Guest blog by Dr. Irena Hergottova
In March 2019, a small group of community representatives from Walsall visited two towns in Southern Italy – Catania and Palermo. Catania, similar in size to Walsall and Palermo, double the size, both pride themselves as vibrant tourist destinations. Seemingly, an unlikely pair to compare with a post-industrial Black Country borough. However, it would be wrong to think that residents of these towns do not have similar challenges when it comes to social integration. If you are interested to read about our experiences and learning from this visit you can access it here: https://www.walsallforall.co.uk/post/postcards-from-the-walsall-for-all-sicily-visit.
I am pleased to say that at the end of January 2020, we finally had a chance to return the hospitality to our southern European colleagues. Representatives from the Italian Labour Ministry, Moltivolti social enterprise, local authorities in Catania and Palermo as well as from the UK Embassy in Rome made it to Walsall on a cold afternoon. Accompanied by a spectacular winter sunset, they drove from the Birmingham Airport to our more rural side of the borough accommodation in Aldridge.
It was a challenge for us to fit in everything we wanted to show them into a short 48-hour period. We wanted them to experience first-hand the geographical diversity of the borough from the villages in the East of the borough to our inner-city areas.
After a warm reception with the current Mayor Councillor Bott and Walsall for All team, we drove to the Ryecroft Community Hub that hosts a plethora of innovation projects, from sport to food and beauty start-ups, engaging with existing and new communities. Where else could you get English, Polish and Caribbean mums to start pop up restaurants or train in reflexology, alongside budgeting, child play and family events!
On the second day, we put a spotlight on the town centre. We visited the Places of Welcome scheme, stopping at Green Lane Baptist Church, then walking to Walsall College Hub taking lunch with women on the empowerment programme. A brief visit to the newly opened Refugee and Migrant Centre saw many queries about potential differences between how Sicilian authorities and ours receive asylum-seekers and refugees.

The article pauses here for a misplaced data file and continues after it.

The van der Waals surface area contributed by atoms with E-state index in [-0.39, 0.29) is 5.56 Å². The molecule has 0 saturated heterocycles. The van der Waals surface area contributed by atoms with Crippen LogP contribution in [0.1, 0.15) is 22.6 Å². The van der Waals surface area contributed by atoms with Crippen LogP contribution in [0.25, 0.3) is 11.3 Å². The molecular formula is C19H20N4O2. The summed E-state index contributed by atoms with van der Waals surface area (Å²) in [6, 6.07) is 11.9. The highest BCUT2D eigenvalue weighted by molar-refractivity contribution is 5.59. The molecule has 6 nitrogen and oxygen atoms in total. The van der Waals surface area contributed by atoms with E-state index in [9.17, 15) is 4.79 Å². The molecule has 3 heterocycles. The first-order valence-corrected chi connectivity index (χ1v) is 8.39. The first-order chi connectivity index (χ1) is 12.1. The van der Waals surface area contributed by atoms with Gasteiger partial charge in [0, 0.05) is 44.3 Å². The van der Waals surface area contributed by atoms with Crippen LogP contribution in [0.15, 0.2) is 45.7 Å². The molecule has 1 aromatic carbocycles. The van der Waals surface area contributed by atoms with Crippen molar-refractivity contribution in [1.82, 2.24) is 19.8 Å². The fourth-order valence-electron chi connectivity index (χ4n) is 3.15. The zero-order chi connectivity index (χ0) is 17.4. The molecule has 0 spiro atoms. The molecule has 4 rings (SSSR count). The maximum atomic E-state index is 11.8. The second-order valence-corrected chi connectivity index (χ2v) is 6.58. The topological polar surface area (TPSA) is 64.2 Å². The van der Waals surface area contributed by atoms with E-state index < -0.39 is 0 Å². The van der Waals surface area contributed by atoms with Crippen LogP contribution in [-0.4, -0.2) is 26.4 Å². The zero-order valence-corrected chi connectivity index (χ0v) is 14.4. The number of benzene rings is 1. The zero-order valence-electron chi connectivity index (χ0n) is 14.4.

An afternoon session at St Paul’s Church with Richard Willacy (Executive Director of Birmingham Opera Society) showed us how members of the public from all different walks of life and cultures get involved with the creative process, making the opera art form more accessible and relevant. This was followed by Salma Zulfiqar from SBZ Creative Media, focusing on the power of art to counter negative media in support of mutual understanding between residents and communities.
We finished the learning visit over a tasty curry meal in our most vibrant and diverse Caldmore village, debating the areas of work that are more tricky and difficult, such as hate crime or diversity at leadership levels.
Both Sicily and Walsall concluded that whilst we differ geographically, both our regions have a desire to elevate integration to the forefront of local and national decision-making, far beyond the initial reception or emergency planning. We welcome government efforts to support the development of local strategies both financially and in terms of professional rigour and research.
Walsall for All is but a drop in a sea (albeit a very good one) compare to how much more we need to do to make this work appreciated and sustainable around Europe.
We all agreed that we want to carry on and pursue this challenge going forward – sharing our experiences even further!